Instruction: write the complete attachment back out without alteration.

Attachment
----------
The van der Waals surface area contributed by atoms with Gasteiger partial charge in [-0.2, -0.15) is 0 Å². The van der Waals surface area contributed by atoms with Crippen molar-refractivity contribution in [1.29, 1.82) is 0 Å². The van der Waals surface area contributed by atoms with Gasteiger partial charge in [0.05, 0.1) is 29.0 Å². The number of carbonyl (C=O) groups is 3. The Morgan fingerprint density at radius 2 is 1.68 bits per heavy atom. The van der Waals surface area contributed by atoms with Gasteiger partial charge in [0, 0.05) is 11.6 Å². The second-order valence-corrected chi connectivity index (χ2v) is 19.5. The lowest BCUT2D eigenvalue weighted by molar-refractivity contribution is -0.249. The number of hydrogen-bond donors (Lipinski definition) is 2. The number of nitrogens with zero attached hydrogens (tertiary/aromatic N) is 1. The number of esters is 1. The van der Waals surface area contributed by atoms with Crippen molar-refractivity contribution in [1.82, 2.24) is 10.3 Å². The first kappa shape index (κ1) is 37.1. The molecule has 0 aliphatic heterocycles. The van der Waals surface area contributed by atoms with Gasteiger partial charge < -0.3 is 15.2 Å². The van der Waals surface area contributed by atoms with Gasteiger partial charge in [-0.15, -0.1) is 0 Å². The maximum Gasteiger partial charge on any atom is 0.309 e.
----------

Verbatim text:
The van der Waals surface area contributed by atoms with Gasteiger partial charge in [-0.2, -0.15) is 0 Å². The van der Waals surface area contributed by atoms with Crippen molar-refractivity contribution in [1.29, 1.82) is 0 Å². The van der Waals surface area contributed by atoms with Gasteiger partial charge in [0.05, 0.1) is 29.0 Å². The number of carbonyl (C=O) groups is 3. The Morgan fingerprint density at radius 2 is 1.68 bits per heavy atom. The van der Waals surface area contributed by atoms with Gasteiger partial charge in [0, 0.05) is 11.6 Å². The second-order valence-corrected chi connectivity index (χ2v) is 19.5. The lowest BCUT2D eigenvalue weighted by molar-refractivity contribution is -0.249. The number of hydrogen-bond donors (Lipinski definition) is 2. The number of nitrogens with zero attached hydrogens (tertiary/aromatic N) is 1. The number of esters is 1. The van der Waals surface area contributed by atoms with Crippen molar-refractivity contribution in [1.82, 2.24) is 10.3 Å². The first kappa shape index (κ1) is 37.1. The molecule has 0 aliphatic heterocycles. The van der Waals surface area contributed by atoms with Gasteiger partial charge < -0.3 is 15.2 Å². The van der Waals surface area contributed by atoms with Gasteiger partial charge in [-0.15, -0.1) is 0 Å². The maximum Gasteiger partial charge on any atom is 0.309 e.